Surge of U.S. Military Medical Personnel to Ease Medical Worker Shortages

Last Updated on January 14, 2022 by Admin


News Picture: Surge of U.S. Military Medical Personnel to Ease Medical Worker Shortages

THURSDAY, Jan. 13, 2022 (HealthDay News)

President Joe Biden plans to announce Thursday that a “surge” of U.S. military medical personnel will soon be deployed to hospitals struggling with staff shortages amid soaring COVID-19 cases.

More than 1,000 will begin arriving at hospitals nationwide starting next week, and that deployment will be in addition to other federal medical personnel who have already been sent to states to offset staff shortages, the Associated Press reported.

Many hospitals are facing staffing crunches as infected workers stay home and COVID-19 cases skyrocket as the highly contagious Omicron variant takes over the country.

Biden will announce that six more military medical teams will be deployed to Michigan, New Jersey, New Mexico, New York, Ohio and Rhode Island, the AP reported.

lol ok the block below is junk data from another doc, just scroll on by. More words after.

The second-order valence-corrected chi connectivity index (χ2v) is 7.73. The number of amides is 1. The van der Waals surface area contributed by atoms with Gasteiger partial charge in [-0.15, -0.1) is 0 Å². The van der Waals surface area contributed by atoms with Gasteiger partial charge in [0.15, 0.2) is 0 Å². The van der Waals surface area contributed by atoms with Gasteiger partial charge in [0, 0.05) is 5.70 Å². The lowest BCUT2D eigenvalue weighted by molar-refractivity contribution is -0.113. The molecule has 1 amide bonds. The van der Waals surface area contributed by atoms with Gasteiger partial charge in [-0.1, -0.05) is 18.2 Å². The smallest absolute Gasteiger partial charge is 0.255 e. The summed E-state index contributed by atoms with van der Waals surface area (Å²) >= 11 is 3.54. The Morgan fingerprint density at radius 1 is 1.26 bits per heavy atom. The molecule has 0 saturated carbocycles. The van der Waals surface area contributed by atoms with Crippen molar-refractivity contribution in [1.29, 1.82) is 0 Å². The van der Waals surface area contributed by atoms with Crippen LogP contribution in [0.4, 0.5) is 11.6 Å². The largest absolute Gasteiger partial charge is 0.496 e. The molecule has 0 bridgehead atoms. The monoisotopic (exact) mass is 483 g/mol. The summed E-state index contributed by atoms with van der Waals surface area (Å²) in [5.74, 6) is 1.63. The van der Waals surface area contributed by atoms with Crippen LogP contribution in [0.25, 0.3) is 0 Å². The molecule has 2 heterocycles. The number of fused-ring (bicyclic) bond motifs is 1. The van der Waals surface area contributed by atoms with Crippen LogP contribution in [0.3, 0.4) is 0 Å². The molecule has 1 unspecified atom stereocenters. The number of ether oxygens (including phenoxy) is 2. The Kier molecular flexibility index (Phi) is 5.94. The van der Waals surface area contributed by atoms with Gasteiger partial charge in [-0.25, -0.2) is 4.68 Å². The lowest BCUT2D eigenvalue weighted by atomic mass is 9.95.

Those teams will support Henry Ford Hospital just outside Detroit, University Hospital in Newark, the University of New Mexico hospital in Albuquerque, Coney Island Hospital in Brooklyn, Cleveland Clinic in Ohio, and Rhode Island Hospital in Providence.

Along with announcing the new deployments, Biden and other officials will note the efforts of the more than 800 military personnel who have been helping civilian hospitals since Thanksgiving, and the more than 14,000 National Guard members who’ve been assisting with vaccinations, testing and caring for patients with the support of the federal government.

The highly transmissible Omicron variant is likely to infect “most people” and what “we need to do is make sure the hospitals can still function — transportation, other essential services are not disrupted while this happens,” Janet Woodcock, acting head of the U.S. Food and Drug Administration, told Congress Tuesday, the AP reported.

More information

Visit the U.S. Centers for Disease Control and Prevention for more on COVID hospitalizations.

SOURCE: Associated Press

Robert Preidt


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